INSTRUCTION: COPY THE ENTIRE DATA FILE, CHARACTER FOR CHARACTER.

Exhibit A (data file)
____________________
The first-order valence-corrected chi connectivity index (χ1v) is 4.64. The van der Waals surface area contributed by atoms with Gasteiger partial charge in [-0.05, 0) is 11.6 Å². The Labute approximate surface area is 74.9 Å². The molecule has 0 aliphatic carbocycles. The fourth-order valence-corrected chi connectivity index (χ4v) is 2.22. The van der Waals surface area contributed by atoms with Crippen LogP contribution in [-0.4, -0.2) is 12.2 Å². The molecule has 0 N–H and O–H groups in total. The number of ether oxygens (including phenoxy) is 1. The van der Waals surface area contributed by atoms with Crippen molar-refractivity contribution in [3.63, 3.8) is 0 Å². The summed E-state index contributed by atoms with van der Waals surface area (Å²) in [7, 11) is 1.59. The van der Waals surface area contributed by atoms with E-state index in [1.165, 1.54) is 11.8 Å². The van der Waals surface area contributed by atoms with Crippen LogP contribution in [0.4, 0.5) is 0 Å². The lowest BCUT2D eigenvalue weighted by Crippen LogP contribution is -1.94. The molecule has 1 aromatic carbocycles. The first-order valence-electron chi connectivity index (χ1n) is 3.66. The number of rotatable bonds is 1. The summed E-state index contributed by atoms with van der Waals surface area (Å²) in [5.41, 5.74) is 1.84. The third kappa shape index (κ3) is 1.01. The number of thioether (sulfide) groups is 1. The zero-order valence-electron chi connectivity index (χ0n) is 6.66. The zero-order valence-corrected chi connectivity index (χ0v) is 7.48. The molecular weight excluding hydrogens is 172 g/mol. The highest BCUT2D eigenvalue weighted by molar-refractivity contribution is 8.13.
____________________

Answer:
The first-order valence-corrected chi connectivity index (χ1v) is 4.64. The van der Waals surface area contributed by atoms with Gasteiger partial charge in [-0.05, 0) is 11.6 Å². The Labute approximate surface area is 74.9 Å². The molecule has 0 aliphatic carbocycles. The fourth-order valence-corrected chi connectivity index (χ4v) is 2.22. The van der Waals surface area contributed by atoms with Crippen LogP contribution in [-0.4, -0.2) is 12.2 Å². The molecule has 0 N–H and O–H groups in total. The number of ether oxygens (including phenoxy) is 1. The van der Waals surface area contributed by atoms with Crippen molar-refractivity contribution in [3.63, 3.8) is 0 Å². The summed E-state index contributed by atoms with van der Waals surface area (Å²) in [7, 11) is 1.59. The van der Waals surface area contributed by atoms with E-state index in [1.165, 1.54) is 11.8 Å². The van der Waals surface area contributed by atoms with Crippen LogP contribution in [0.4, 0.5) is 0 Å². The lowest BCUT2D eigenvalue weighted by Crippen LogP contribution is -1.94. The molecule has 1 aromatic carbocycles. The first-order valence-electron chi connectivity index (χ1n) is 3.66. The number of rotatable bonds is 1. The summed E-state index contributed by atoms with van der Waals surface area (Å²) in [5.41, 5.74) is 1.84. The third kappa shape index (κ3) is 1.01. The number of thioether (sulfide) groups is 1. The zero-order valence-electron chi connectivity index (χ0n) is 6.66. The zero-order valence-corrected chi connectivity index (χ0v) is 7.48. The molecular weight excluding hydrogens is 172 g/mol. The highest BCUT2D eigenvalue weighted by molar-refractivity contribution is 8.13.